All computers have important, non-encrypted, sensitive data
on them such as passwords, documents, credit card information, emails, and Web site visit logs. Data on your computer
resides in several different hidden places on your hard
drive. Deleting a file doesn’t really remove it. Emptying your
computer’s “recycle bin,” deleting your Internet browser’s
cache, deleting your emails and documents, reformatting
your hard drive, or even repartitioning your hard drive are all
inadequate to erase the data on your computer. Furthermore,
many software licensing agreements require that particular
programs be removed from a computer before it leaves the
original purchaser’s ownership. Businesses and other institutions are often required by law to carry out data security
actions before computers, their hard disk drives, floppy disks,
and other forms of removable media are sent outside of the
Clearing Data Yourself
If you decide to clean your computer yourself, you can purchase software via the following commercial sites, or obtain
them for free at shareware sites:
Commercial Windows Disk Cleaning Software
• Blancco Data Cleaner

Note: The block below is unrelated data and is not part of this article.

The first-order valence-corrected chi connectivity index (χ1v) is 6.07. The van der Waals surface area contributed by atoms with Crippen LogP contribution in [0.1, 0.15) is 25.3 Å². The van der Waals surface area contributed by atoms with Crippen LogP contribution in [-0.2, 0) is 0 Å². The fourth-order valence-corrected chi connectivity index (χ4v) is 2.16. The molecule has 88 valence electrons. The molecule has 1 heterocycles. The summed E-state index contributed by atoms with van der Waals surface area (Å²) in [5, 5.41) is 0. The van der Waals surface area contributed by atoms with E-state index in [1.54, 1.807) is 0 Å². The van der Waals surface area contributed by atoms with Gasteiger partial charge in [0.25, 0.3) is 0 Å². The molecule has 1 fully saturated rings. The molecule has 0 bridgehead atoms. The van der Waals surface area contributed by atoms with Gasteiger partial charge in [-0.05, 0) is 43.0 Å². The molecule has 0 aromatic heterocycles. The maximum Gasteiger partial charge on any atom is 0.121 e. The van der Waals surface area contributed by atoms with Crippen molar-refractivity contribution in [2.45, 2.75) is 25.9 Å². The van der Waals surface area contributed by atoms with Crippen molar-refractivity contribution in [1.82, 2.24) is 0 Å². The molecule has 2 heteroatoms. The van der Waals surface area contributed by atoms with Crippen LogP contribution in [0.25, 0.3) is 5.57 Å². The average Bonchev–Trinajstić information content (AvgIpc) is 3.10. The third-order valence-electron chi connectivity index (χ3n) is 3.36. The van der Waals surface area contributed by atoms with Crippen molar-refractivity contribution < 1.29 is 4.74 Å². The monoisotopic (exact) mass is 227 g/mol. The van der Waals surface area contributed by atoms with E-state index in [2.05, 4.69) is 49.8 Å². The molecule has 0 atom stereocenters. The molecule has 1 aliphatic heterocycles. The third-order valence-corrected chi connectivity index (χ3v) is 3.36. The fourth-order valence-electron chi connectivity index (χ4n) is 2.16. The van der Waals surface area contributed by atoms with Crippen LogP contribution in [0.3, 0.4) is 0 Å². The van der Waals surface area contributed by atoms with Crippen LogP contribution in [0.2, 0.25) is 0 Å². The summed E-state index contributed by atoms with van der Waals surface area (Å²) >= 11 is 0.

• WipeDrive
• CyberCide Data Destruction
Is Data Really Gone?
Deleting something from your computer
or e-mail is similar to removing a card
from the library’s card catalog but not
removing the book from the shelf—the
information is still in the library if you
look for it. In the case of a computer hard
drive, the file’s location information is
removed from the drive’s index, but not
from its place on the drive, so the file can
easily be recovered by someone using
sophisticated data recovery software.
• DataEraser
• DiskEraser
• Clean Disk Security
• DriveScrubber
• East-Tec Sanitizer
• Stellar Disk Wipe
• Paragon Disk Wiper
• Pinion Sanitizer
• UniShred Pro
• Wipedrive
• Wipe Info feature in Norton Utilities and System Works
Freeware Windows Disk Cleaning Software (the
following are available at
• [email protected] Kill Disk Hard Drive Eraser
• Darik’s Boot and Nuke (DBAN)
• BCWipe
Macintosh Disk Cleaning Software
• ShredIt
• SuperScrubber
• Wipe Info feature in Norton Utilities (using this, you can
delete single documents and files)
Leaving Data Cleansing
to the Pros
If you would rather leave the data cleansing to a professional,
ask your refurbisher if they have a process to cleanse data